A study from scientists in the University of Exeter shows the changes happen over generations.
Males and females who have too much sexual intercourse could see a change in the shape of their genitals, according to a new study.
The research involves burying beetles, and offers evidence that mating can cause males to grow longer penis-like organs and females larger ‘claws’ on their genitalia.
The changes can show within ten generations of beetles, according to scientists at the University of Exeter .
Genital shape varies enormously across the animal kingdom compared, for instance, to body shape.
The paper, published in the journal Evolution, suggests this is because shapes of male and female genitalia co-evolve as a result of what they term 'sexual conflict'.
Author Dr Megan Head said: “It takes two to tango, so when changes in shape in one sex leads to corresponding changes in the other sex this is known as co-evolution.”
Although males benefit from mating, as it increases the number of offspring they are likely to produce, it's negative for females, because they only need to mate a few times to fertilise all their eggs.
In addition too much sex can be costly for female burying beetles as it reduces their ability to provide parental care.
To test whether sexual conflict could lead to co-evolutionary changes in the shape of genitals, researchers artificially selected pairs of burying beetles for either high mating rates or low rates for ten generations.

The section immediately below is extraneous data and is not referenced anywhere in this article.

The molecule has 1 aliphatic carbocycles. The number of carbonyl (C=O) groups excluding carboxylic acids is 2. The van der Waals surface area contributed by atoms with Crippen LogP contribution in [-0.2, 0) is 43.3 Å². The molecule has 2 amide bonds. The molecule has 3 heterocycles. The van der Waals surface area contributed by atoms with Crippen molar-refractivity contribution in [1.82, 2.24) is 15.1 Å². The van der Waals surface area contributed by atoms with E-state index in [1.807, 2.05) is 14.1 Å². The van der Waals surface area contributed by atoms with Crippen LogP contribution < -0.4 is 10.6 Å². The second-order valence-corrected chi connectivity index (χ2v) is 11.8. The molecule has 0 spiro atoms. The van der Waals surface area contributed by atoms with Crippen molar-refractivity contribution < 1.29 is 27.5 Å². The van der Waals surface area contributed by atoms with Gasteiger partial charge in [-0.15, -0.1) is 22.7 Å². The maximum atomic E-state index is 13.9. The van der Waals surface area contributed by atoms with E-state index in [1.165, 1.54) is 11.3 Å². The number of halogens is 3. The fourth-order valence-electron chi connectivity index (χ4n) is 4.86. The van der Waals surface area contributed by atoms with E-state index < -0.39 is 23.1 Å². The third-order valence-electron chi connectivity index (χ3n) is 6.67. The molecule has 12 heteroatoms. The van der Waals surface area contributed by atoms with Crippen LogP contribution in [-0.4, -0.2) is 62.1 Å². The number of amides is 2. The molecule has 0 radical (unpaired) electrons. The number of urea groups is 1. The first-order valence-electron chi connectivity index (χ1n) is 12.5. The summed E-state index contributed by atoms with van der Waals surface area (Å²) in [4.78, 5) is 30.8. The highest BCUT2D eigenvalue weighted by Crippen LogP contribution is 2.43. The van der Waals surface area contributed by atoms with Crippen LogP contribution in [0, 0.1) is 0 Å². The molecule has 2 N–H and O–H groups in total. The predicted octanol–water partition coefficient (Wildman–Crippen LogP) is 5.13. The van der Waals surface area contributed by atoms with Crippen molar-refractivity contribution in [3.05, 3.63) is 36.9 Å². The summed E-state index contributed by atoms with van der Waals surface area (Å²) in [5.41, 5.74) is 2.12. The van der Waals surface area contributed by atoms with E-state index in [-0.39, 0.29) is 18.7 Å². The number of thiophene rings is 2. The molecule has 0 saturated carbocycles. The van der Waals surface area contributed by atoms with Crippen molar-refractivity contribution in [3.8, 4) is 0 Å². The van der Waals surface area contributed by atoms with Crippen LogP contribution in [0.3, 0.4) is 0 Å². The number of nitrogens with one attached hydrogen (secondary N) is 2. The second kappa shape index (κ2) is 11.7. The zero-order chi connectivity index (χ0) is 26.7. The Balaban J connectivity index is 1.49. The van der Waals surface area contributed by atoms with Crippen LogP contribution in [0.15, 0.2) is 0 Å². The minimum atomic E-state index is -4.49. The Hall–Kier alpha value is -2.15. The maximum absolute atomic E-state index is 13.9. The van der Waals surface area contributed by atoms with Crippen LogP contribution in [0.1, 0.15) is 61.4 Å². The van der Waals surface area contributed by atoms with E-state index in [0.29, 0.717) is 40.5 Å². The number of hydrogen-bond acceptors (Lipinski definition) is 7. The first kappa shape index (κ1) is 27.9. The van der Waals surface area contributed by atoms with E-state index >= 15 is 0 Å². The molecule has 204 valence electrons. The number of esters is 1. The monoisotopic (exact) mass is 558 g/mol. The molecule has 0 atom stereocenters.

The research found that this artificial selection resulted in changes in the shapes of both male and female genitalia.
It also found that changes in one sex were reflected by changes in the shape of the other sex, showing there was co-evolution.
The greatest changes in shape occurred in beetles selected for high mating rates, where sexual conflict was greatest: males evolved to have longer intromittent organs - penis-like structures - and females responded by evolving more pronounced ‘claws’ on their genitalia.
Dr Paul Hopwood, of the University of Exeter, reveals: “Although we don’t know the ins and outs of how these genital structures relate to the reproductive success of each sex, our results show that sexual conflict over mating can lead to co-evolutionary changes in the shape of the genitals of burying beetles.”
“Our research demonstrates the general importance of conflicts of interest between males and females in helping to generate some of the biodiversity that we see in the natural world.
"It’s fascinating how genital evolution can happen so fast – in ten generations – showing how rapidly evolutionary changes can occur.”